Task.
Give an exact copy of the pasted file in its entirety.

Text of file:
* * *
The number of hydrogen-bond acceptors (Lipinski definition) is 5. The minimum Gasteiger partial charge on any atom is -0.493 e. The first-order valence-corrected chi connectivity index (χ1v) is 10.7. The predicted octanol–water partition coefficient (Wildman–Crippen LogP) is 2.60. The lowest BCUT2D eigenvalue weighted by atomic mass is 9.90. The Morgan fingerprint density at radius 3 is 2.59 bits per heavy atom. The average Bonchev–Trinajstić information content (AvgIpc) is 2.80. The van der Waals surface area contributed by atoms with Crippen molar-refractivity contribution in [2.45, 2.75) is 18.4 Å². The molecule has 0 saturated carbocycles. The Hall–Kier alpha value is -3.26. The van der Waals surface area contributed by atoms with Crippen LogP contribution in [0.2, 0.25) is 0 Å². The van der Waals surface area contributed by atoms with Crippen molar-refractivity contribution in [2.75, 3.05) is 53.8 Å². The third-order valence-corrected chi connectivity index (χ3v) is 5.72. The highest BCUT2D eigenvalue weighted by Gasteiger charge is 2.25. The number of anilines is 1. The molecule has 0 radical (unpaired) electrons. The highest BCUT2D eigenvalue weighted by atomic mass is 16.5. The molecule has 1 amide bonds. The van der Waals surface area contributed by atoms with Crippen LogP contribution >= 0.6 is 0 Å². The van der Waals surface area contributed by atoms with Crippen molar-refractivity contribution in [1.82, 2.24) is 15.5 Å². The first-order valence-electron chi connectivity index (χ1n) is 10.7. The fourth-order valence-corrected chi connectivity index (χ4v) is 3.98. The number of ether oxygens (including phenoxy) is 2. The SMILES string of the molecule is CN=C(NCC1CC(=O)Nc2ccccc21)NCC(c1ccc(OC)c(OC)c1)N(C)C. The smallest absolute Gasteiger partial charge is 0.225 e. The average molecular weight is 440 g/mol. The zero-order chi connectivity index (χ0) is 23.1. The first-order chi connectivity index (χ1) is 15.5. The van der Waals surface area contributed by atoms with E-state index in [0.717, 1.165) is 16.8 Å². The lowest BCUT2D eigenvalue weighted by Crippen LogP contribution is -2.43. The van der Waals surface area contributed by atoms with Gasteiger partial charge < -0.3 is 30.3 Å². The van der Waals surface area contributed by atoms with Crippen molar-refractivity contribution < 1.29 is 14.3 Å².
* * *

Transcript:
The number of hydrogen-bond acceptors (Lipinski definition) is 5. The minimum Gasteiger partial charge on any atom is -0.493 e. The first-order valence-corrected chi connectivity index (χ1v) is 10.7. The predicted octanol–water partition coefficient (Wildman–Crippen LogP) is 2.60. The lowest BCUT2D eigenvalue weighted by atomic mass is 9.90. The Morgan fingerprint density at radius 3 is 2.59 bits per heavy atom. The average Bonchev–Trinajstić information content (AvgIpc) is 2.80. The van der Waals surface area contributed by atoms with Crippen molar-refractivity contribution in [2.45, 2.75) is 18.4 Å². The molecule has 0 saturated carbocycles. The Hall–Kier alpha value is -3.26. The van der Waals surface area contributed by atoms with Crippen LogP contribution in [0.2, 0.25) is 0 Å². The van der Waals surface area contributed by atoms with Crippen molar-refractivity contribution in [2.75, 3.05) is 53.8 Å². The third-order valence-corrected chi connectivity index (χ3v) is 5.72. The highest BCUT2D eigenvalue weighted by Gasteiger charge is 2.25. The number of anilines is 1. The molecule has 0 radical (unpaired) electrons. The highest BCUT2D eigenvalue weighted by atomic mass is 16.5. The molecule has 1 amide bonds. The van der Waals surface area contributed by atoms with Crippen LogP contribution >= 0.6 is 0 Å². The van der Waals surface area contributed by atoms with Crippen molar-refractivity contribution in [1.82, 2.24) is 15.5 Å². The first-order valence-electron chi connectivity index (χ1n) is 10.7. The fourth-order valence-corrected chi connectivity index (χ4v) is 3.98. The number of ether oxygens (including phenoxy) is 2. The SMILES string of the molecule is CN=C(NCC1CC(=O)Nc2ccccc21)NCC(c1ccc(OC)c(OC)c1)N(C)C. The smallest absolute Gasteiger partial charge is 0.225 e. The average molecular weight is 440 g/mol. The zero-order chi connectivity index (χ0) is 23.1. The first-order chi connectivity index (χ1) is 15.5. The van der Waals surface area contributed by atoms with E-state index in [0.717, 1.165) is 16.8 Å². The lowest BCUT2D eigenvalue weighted by Crippen LogP contribution is -2.43. The van der Waals surface area contributed by atoms with Gasteiger partial charge < -0.3 is 30.3 Å². The van der Waals surface area contributed by atoms with Crippen molar-refractivity contribution < 1.29 is 14.3 Å².